Article by Glenn McFarlane courtesy of the Heraldsun
DUAL world championship silver medallist Jessica Morrison says the Australian rowing team is better placed for Tokyo 2021 than it would have been at last year’s postponed Olympics.
Citing the team’s capacity to train almost uninterrupted at the national centres in Canberra and Penrith while some rival countries have faced extended lockdowns, Morrison believes this can translate into better results — and potentially more medals — in Japan later this year.
“Absolutely … I think we are really well placed to do well, I think we are at an advantage,” Morrison said when asked about her confidence levels ahead of the Tokyo Olympics.
“We haven’t suffered (from COVID-19 lockdowns) as much as other countries have. We have been able to train pretty much close to normal the whole time.
“That has minimised the disruption … so we feel very lucky in that sense.”
While the talented 28-year old hasn’t competed overseas since the start of the pandemic, she has heard anecdotal reports about the challenges faced by some overseas rowers.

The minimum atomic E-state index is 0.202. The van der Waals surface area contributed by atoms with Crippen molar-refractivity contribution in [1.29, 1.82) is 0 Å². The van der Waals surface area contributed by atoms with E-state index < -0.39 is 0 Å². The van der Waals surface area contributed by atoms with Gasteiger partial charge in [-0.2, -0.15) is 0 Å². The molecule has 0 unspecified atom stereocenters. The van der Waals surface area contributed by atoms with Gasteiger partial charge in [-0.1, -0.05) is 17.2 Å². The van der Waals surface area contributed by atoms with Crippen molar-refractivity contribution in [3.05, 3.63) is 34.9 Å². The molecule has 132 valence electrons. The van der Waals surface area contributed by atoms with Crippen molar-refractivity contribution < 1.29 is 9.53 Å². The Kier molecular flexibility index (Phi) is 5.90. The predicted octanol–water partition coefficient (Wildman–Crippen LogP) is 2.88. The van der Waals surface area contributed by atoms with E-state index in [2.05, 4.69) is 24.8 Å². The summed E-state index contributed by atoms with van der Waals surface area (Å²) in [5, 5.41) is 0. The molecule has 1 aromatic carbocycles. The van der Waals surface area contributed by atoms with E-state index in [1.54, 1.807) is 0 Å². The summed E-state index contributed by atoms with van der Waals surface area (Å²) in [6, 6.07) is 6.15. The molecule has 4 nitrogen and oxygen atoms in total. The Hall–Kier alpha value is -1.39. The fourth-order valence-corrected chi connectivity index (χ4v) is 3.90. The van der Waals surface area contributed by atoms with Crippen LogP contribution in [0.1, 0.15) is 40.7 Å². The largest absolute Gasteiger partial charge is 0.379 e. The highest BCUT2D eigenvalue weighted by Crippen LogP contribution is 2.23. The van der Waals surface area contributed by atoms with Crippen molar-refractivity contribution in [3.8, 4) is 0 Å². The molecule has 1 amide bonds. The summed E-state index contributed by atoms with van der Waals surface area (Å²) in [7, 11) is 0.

“You hear about how Great Britain has had such a long lockdown and their rowers can’t have been able to train (regularly), and with America not doing so well, that surely would have had an impact on their rowers as well,” Morrison said.
“I haven’t talked directly to those athletes, but you see what some of the other countries have been through, and you can’t help but feel for them.”
Morrison told the Herald Sun last year’s postponement of the Tokyo Games was “a tough pill to swallow”, but had only driven her even harder.
“Everyone quickly realised how much better we could become with an extra year under our belt,” she said. “We are so well supported (in Australia); we have the best resources in the world, I would say, and we have a really strong culture that has given us great energy and resilience.”
Morrison (who competes for Mercantile Rowing Club in Melbourne) and Annabelle McIntyre (Fremantle
Rowing Club) won the open women’s pair at the recent Australian Rowing Championships.
The duo won silver medals in the women’s coxless pair at the 2019 world championships in Austria before the pandemic hit. Both were also members of the women’s eight that won silver at the world championships.
Morrison’s performances helped secure her the 2019 Gina Rinehart Leadership Award, an acknowledgement of her leadership and drive in the rowing program.
That’s a huge effort for someone who always dreamt of being a swimmer and who spent most of her early years in the pool, not out on the water.
She won gold in the 4x100m swimming freestyle at the 2011 World University Games and bronze medals in the 100m freestyle at World Cup meets in Berlin and Stockholm a year later.
The 2012 London Olympics was her goal at the time, but she narrowly missed selection.
“The year before (London) I narrowly missed out on getting (into the) 4×100 freestyle relay,” she said. “I had realistic goals to try and make the relay team the next year (2012).